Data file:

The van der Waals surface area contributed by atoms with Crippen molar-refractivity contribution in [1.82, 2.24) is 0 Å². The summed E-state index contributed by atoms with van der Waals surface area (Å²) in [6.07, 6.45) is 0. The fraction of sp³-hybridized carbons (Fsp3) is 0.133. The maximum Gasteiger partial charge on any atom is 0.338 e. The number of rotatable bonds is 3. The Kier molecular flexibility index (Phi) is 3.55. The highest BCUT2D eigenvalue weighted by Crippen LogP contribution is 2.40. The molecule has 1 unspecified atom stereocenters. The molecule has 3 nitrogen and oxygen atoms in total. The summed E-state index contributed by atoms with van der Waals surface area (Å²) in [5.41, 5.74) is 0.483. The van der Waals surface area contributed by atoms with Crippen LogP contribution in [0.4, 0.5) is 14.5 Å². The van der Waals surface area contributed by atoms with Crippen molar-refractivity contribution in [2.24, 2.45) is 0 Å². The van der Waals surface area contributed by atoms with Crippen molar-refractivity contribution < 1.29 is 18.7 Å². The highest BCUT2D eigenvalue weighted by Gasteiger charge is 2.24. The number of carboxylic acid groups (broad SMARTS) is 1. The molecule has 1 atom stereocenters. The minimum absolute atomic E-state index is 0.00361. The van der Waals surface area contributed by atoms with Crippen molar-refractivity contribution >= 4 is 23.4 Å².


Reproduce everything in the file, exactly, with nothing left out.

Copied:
The van der Waals surface area contributed by atoms with Crippen molar-refractivity contribution in [1.82, 2.24) is 0 Å². The summed E-state index contributed by atoms with van der Waals surface area (Å²) in [6.07, 6.45) is 0. The fraction of sp³-hybridized carbons (Fsp3) is 0.133. The maximum Gasteiger partial charge on any atom is 0.338 e. The number of rotatable bonds is 3. The Kier molecular flexibility index (Phi) is 3.55. The highest BCUT2D eigenvalue weighted by Crippen LogP contribution is 2.40. The molecule has 1 unspecified atom stereocenters. The molecule has 3 nitrogen and oxygen atoms in total. The summed E-state index contributed by atoms with van der Waals surface area (Å²) in [5.41, 5.74) is 0.483. The van der Waals surface area contributed by atoms with Crippen LogP contribution in [0.4, 0.5) is 14.5 Å². The van der Waals surface area contributed by atoms with Crippen molar-refractivity contribution in [2.24, 2.45) is 0 Å². The van der Waals surface area contributed by atoms with Crippen molar-refractivity contribution < 1.29 is 18.7 Å². The highest BCUT2D eigenvalue weighted by Gasteiger charge is 2.24. The number of carboxylic acid groups (broad SMARTS) is 1. The molecule has 1 atom stereocenters. The minimum absolute atomic E-state index is 0.00361. The van der Waals surface area contributed by atoms with Crippen molar-refractivity contribution >= 4 is 23.4 Å².